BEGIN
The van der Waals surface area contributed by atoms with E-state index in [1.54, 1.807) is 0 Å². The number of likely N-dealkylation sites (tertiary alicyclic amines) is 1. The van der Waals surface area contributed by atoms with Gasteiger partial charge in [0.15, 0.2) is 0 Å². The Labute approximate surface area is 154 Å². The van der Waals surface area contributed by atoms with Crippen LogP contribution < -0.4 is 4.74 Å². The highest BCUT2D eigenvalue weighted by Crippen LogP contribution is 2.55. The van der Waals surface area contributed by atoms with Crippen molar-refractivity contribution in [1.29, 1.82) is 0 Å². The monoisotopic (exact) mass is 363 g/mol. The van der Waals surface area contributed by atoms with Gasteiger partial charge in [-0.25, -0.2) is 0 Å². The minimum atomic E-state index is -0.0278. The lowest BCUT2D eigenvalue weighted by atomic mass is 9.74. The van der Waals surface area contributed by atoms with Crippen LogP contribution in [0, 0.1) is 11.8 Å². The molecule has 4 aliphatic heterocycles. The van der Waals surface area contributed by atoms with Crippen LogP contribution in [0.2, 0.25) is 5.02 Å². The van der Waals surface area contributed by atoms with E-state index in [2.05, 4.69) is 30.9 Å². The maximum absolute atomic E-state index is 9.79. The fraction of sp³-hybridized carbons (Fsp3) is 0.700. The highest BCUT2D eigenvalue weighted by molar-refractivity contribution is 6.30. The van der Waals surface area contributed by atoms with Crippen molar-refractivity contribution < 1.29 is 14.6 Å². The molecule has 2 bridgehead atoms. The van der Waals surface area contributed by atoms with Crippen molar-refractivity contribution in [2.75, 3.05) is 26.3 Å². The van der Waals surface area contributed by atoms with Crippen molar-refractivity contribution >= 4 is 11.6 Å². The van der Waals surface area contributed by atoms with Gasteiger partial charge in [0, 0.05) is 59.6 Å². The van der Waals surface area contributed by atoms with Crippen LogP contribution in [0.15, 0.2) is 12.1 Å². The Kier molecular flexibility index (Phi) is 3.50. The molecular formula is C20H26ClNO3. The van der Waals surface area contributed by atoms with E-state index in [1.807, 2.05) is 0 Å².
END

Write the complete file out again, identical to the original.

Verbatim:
The van der Waals surface area contributed by atoms with E-state index in [1.54, 1.807) is 0 Å². The number of likely N-dealkylation sites (tertiary alicyclic amines) is 1. The van der Waals surface area contributed by atoms with Gasteiger partial charge in [0.15, 0.2) is 0 Å². The Labute approximate surface area is 154 Å². The van der Waals surface area contributed by atoms with Crippen LogP contribution < -0.4 is 4.74 Å². The highest BCUT2D eigenvalue weighted by Crippen LogP contribution is 2.55. The van der Waals surface area contributed by atoms with Crippen molar-refractivity contribution in [1.29, 1.82) is 0 Å². The monoisotopic (exact) mass is 363 g/mol. The van der Waals surface area contributed by atoms with Gasteiger partial charge in [-0.25, -0.2) is 0 Å². The minimum atomic E-state index is -0.0278. The lowest BCUT2D eigenvalue weighted by atomic mass is 9.74. The van der Waals surface area contributed by atoms with Crippen LogP contribution in [0, 0.1) is 11.8 Å². The molecule has 4 aliphatic heterocycles. The van der Waals surface area contributed by atoms with Crippen LogP contribution in [0.2, 0.25) is 5.02 Å². The van der Waals surface area contributed by atoms with E-state index in [2.05, 4.69) is 30.9 Å². The maximum absolute atomic E-state index is 9.79. The fraction of sp³-hybridized carbons (Fsp3) is 0.700. The highest BCUT2D eigenvalue weighted by molar-refractivity contribution is 6.30. The van der Waals surface area contributed by atoms with Crippen molar-refractivity contribution < 1.29 is 14.6 Å². The molecule has 2 bridgehead atoms. The van der Waals surface area contributed by atoms with Crippen molar-refractivity contribution in [2.75, 3.05) is 26.3 Å². The van der Waals surface area contributed by atoms with Crippen molar-refractivity contribution >= 4 is 11.6 Å². The van der Waals surface area contributed by atoms with Gasteiger partial charge in [0, 0.05) is 59.6 Å². The van der Waals surface area contributed by atoms with Crippen LogP contribution in [0.15, 0.2) is 12.1 Å². The Kier molecular flexibility index (Phi) is 3.50. The molecular formula is C20H26ClNO3. The van der Waals surface area contributed by atoms with E-state index in [1.807, 2.05) is 0 Å².